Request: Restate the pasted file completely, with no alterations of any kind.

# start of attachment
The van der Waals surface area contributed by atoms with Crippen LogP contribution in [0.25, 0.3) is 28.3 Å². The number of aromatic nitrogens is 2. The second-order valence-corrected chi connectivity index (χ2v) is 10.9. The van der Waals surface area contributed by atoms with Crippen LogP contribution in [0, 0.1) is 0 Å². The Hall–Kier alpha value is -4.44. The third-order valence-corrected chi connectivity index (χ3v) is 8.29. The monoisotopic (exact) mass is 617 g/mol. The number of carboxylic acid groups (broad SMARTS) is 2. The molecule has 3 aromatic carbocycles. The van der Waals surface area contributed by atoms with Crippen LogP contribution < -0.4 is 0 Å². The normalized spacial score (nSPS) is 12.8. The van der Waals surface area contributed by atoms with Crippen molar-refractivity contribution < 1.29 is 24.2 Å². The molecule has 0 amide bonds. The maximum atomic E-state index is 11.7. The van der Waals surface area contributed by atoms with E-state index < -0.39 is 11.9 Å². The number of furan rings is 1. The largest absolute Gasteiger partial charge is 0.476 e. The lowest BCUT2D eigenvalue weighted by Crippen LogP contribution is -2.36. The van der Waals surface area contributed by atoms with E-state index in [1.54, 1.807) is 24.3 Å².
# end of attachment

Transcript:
The van der Waals surface area contributed by atoms with Crippen LogP contribution in [0.25, 0.3) is 28.3 Å². The number of aromatic nitrogens is 2. The second-order valence-corrected chi connectivity index (χ2v) is 10.9. The van der Waals surface area contributed by atoms with Crippen LogP contribution in [0, 0.1) is 0 Å². The Hall–Kier alpha value is -4.44. The third-order valence-corrected chi connectivity index (χ3v) is 8.29. The monoisotopic (exact) mass is 617 g/mol. The number of carboxylic acid groups (broad SMARTS) is 2. The molecule has 3 aromatic carbocycles. The van der Waals surface area contributed by atoms with Crippen LogP contribution < -0.4 is 0 Å². The normalized spacial score (nSPS) is 12.8. The van der Waals surface area contributed by atoms with Crippen molar-refractivity contribution < 1.29 is 24.2 Å². The molecule has 0 amide bonds. The maximum atomic E-state index is 11.7. The van der Waals surface area contributed by atoms with E-state index < -0.39 is 11.9 Å². The number of furan rings is 1. The largest absolute Gasteiger partial charge is 0.476 e. The lowest BCUT2D eigenvalue weighted by Crippen LogP contribution is -2.36. The van der Waals surface area contributed by atoms with E-state index in [1.54, 1.807) is 24.3 Å².